Depth matching is typically done in the following way. One log is chosen as reference (base) log (usually the total gamma ray log from the run with the greatest vertical extent), and then the features in the equivalent logs from the other runs are matched to it in turn. This matching is performed automatically, and the result checked and adjusted as necessary. The depth adjustments that were required to bring the match log in line with the base log are then applied to all the other logs from the same tool string.
The depth match between the main passes of the two tool strings is fairly robust for most of the hole, but a lack of correlateable features in the intervals 305-350 and 425-555 mbsf makes the matches there more questionable.
Depth matching was also made difficult by the variation in tool speed caused by the tool strings dragging on the bridges while logging up the hole. While the cable speed (CS) at the surface remains fairly constant, the actual tool speed is slowed, as indicated by increased tension at the head of the tool (DF, down hole force). For example, density and porosity measurements are offset from each other in intervals of high DF, for example from 410-440 and 720-755 mbsf.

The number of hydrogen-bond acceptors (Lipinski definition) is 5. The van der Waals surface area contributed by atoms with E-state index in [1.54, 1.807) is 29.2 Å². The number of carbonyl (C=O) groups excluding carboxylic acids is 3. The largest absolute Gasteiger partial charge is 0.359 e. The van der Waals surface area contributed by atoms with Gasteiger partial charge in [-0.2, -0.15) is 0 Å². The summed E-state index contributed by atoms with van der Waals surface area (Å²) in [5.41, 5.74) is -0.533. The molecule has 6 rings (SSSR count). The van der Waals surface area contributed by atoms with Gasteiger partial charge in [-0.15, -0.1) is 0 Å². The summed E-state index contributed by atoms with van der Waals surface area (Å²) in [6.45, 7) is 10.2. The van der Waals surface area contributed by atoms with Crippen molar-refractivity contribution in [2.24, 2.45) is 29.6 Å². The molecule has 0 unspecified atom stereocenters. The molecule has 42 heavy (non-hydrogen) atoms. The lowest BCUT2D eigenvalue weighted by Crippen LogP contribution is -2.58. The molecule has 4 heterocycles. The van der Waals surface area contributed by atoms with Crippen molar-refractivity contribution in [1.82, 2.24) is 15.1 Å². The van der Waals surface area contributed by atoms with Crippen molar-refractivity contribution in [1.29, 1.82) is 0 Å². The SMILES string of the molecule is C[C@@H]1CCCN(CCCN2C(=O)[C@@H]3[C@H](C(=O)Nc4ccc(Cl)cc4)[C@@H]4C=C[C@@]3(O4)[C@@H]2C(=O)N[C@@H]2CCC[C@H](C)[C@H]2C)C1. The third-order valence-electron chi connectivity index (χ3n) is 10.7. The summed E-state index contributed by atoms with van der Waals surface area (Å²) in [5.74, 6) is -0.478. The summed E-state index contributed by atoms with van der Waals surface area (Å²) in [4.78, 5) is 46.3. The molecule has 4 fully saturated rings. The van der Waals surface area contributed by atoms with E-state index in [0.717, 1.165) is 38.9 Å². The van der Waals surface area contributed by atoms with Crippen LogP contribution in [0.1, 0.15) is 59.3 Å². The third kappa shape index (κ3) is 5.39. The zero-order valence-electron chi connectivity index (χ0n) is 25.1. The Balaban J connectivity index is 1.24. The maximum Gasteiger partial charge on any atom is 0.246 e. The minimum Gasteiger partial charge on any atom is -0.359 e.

Gamma-ray processing: The gamma ray logs from the NGT have been re-processed to account for borehole size and drilling fluid. The HNGS data were corrected for hole size during the recording.
Acoustic data processing: The DSI waveform data were re-processed onboard to give DTCO (compressional wave slowness) and DTSM (shear wave slowness). The DTCO from the main pass looks reasonable and matches fairly well the 100 m of the repeat pass. The DTSM appears to have unreliable values from 268-273 mbsf. From 300-538 mbsf there is high amplitude DTSM variability that has no corresponding variability in the DTCO, thus the shear velocity data in this interval should be regarded with caution. No editing was performed, and the compressional and shear slownesses were then converted to velocities.